Years ago, I had a 'i83 Southwind with a 454 in it. As I recall, the shop manual stressed the routing of the ignition wires because of possible cross firing between cylinders when an wire for a firieing cylinder was routed next to a cylinder on a intake stroke.
Mine used to "sneeze" wnen under full throttle oe heavy load. As the pressure in a cylinder goes up, the voltage required to spark across the plug gap goes up, making the likelihood of a sneak path firing occur, when that sneak path goes to a cylinder in the intake cycle, you have a combustible mix, an open intake valve and you get a backfire through the intake manifold.
Besides the ignition interlocks for the slides, you probably have interlocks on the basement doors to prevent damage. Those doors have to be closed on my coach for the slides to operate.
For limited power, get a 50 amp to 110 volt adapter. That gives you 15 amps that will operate the charger. It will also operate the refrigerator or the water heater for getting ready for a trip, or for cleanup. 110 volt extension cords are cheap and available in 100 foot lengths.
Dick Lucas, '04 HR Imperial
On my '97 holiday rambler endeavor I was able to track down the source if my wind noise by moving a small pillow around the window until the noise stopped. It turned out that the weep hole cover closest to the front was missing. Black tape was my fix.
This may not be your problem, but it might help you to locate your noise source.
Your water heater is most likely hard wired to the power lines. A 220 volt system has 3 lines to it. There are 2 hot wires, and one neutral. The two hot lines are connected through a ganged, double breaker in the house electrical panel. There may also be a ground line. You need to apply your 110 volts across the two hot lines. First, you would have to disconnect both lines from the breaker, as you will need to connect one side of the available 110 volt output to one line to the water heater, and the other side of the 110 volt generator output to the other hot line.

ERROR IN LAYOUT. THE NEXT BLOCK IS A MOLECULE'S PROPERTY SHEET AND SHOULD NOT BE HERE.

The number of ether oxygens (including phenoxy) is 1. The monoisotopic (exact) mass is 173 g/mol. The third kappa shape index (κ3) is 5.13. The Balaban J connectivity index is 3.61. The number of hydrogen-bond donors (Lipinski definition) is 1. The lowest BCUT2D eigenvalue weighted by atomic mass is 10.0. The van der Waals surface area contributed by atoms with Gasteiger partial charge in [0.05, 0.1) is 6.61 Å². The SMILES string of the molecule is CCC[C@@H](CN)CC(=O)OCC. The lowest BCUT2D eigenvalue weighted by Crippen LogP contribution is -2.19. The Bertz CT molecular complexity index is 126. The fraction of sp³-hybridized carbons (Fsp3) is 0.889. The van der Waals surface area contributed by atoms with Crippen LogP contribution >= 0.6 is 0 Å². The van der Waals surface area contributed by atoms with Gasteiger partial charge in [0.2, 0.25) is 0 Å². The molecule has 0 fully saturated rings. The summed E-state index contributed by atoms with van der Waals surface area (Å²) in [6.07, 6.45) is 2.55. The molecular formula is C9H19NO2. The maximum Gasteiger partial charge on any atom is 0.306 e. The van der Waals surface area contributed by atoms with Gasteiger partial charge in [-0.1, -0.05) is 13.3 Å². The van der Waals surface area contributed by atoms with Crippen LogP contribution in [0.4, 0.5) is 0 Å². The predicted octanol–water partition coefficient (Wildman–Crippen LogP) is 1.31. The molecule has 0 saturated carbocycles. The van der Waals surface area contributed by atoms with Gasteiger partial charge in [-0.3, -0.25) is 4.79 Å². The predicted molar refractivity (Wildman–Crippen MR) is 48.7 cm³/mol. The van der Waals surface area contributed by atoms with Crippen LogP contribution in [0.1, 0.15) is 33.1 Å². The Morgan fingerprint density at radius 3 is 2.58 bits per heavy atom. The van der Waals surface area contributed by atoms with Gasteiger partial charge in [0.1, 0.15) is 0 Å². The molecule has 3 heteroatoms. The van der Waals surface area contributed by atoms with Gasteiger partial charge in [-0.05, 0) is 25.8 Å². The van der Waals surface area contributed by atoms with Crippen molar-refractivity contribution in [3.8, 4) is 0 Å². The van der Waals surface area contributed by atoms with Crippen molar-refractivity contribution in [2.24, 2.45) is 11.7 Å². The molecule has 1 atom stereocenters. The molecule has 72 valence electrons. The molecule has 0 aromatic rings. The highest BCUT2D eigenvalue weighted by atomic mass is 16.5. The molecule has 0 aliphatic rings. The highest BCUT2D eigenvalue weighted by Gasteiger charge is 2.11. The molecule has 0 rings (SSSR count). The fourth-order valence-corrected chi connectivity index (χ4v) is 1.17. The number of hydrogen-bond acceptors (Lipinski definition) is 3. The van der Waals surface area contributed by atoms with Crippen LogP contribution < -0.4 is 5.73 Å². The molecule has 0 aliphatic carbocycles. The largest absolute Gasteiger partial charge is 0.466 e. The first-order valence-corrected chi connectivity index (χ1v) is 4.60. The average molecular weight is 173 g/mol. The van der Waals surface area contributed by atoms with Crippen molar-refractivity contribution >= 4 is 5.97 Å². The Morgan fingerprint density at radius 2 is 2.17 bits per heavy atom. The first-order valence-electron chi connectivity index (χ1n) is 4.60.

The best way to do this would be to have a 220 volt recepticle wired to your panel and a 220 volt plug wired to your water heater. You would then have to make a special adaptor which you could connect your 110 volt generator to that plug on the water heater. Of course, you should make sure that you don't violate any building codes by makeing the water heater into a plug-in appliance.
After doing all this, you still have the problem pointed out by others that you will only deliver 1/4th the power that the heater can deliver to the water.
Cold showers might not be such a bad idea, considering the amount of work required to set up the water heater to run off your generator.
Years ago, I had a Southwind with the Chevy chassis. It was a "white knuckle" ride until I replaced the steering knuckle on the driver's side. In the chevy chassis, the first steering link was from the steering box to that steering knuckle which was mounted on the frame. From that steering knuckle the link connected to a relay arm that linked to each of the front wheel assembly. Since that first knuckle bore the brunt of the steering forces, it got loose and had a lot of slop. I found it by going under the front, while my wife wiggled the steering wheel with the engine runnint. With small steering wheel movement, you could see that the first steering knuckle wasn't transmitting any movement to the subsequent linkeage. Of course, you you and your wife have to be on good terms...
The big trucks wear ruts in the roads which you can sometimes see. The track of the big trucks are usually wider than your motor home. Because of that, one or the other of your front tires will be trying to climb out of that rut, which will cause the motorhome to pull to that side. With a loose steering knuckle, the motorhome will oblige.
OOPS... For "steering knuckle" read "relay arm"